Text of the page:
NEW YORK (AP) -- Dish Network Corp.'s decision against raising its bid for Sprint Nextel Corp., leaving the cellphone company to sell a controlling stake to Softbank Corp. of Japan, sent ripples through the stock market Wednesday.
Sprint shares fell 17 cents, or 2.4 percent, to $7.14 in midday trading as the market wrote off the possibility of a continued Dish-Softbank bidding war for the cellphone carrier, which is the country's third largest.
Shares of satellite broadcaster Dish rose $1.01, or 2.6 percent, to $40.10 as investors were relieved that the company wouldn't move deeper into an expensive, risky acquisition. The day's high of $40.71 was close to the six-year high of $40.95 hit in early May.
Dish said late Tuesday that it would not submit a higher bid for Sprint by the deadline Sprint had set. Sprint had cut Dish's due diligence process short.
Dish said it would focus on its bid for Clearwire Corp., a wireless network operator in which Sprint owns a majority stake. With Softbank's financial backing, Sprint is trying to buy out minority shareholders to consolidate its control of Clearwire's spectrum holdings.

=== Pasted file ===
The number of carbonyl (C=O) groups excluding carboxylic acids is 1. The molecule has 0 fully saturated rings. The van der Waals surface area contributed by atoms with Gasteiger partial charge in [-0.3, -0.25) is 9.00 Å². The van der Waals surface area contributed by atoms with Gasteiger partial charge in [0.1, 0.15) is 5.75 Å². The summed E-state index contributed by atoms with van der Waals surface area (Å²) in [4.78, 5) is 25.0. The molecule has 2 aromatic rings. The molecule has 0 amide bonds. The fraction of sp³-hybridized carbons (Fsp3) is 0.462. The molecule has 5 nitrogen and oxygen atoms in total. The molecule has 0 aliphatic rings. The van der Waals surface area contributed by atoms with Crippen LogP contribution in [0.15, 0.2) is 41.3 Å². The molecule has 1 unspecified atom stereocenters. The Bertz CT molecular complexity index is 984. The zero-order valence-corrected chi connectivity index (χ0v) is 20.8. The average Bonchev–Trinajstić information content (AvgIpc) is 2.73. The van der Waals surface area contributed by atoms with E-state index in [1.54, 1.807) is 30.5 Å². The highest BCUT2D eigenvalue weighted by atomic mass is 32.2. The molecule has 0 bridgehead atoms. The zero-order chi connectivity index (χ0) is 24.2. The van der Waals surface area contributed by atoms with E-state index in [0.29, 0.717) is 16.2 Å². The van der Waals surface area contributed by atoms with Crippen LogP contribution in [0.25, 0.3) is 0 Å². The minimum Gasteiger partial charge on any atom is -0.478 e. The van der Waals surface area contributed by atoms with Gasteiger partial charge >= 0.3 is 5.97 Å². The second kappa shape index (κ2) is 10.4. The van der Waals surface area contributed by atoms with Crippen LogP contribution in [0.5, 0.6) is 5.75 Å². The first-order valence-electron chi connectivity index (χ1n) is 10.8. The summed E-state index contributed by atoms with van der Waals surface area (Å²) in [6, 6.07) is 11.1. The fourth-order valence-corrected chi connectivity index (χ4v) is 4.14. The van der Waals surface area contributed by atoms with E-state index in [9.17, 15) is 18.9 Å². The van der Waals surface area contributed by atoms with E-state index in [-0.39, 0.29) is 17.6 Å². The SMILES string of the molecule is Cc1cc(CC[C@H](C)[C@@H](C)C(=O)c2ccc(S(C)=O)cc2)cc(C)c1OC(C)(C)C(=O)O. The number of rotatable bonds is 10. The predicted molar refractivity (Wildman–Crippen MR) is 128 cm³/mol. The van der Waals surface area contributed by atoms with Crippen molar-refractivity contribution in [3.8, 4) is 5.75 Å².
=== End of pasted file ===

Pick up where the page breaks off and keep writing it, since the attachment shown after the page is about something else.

Clearwire shares rose 4 cents to $4.60 after rising earlier as high as $4.66, a two-year high. A year ago, Clearwire shares were trading just above $1.
Dish is offering $4.40 per share for Clearwire, while Sprint is offering $3.40. With the stock trading above either offer, investors are expecting improved bids.
Shares of T-Mobile USA fell 10 cents to $22.38. There has been speculation that the fourth-largest wireless carrier is the backup alternative if Dish is not able to buy Sprint. Bloomberg News reported Friday that Softbank CEO Masayoshi Son said that buying T-Mobile was his "Plan B" as well. With Softbank now set to acquire 78 percent of Sprint, Son is set to execute his "Plan A" instead.
Softbank is paying $21.6 billion for the Sprint stake, of which $16.6 billion will go to shareholders. The rest will go into Sprint's coffers.
Dish had offered $25.5 billion for all of Sprint.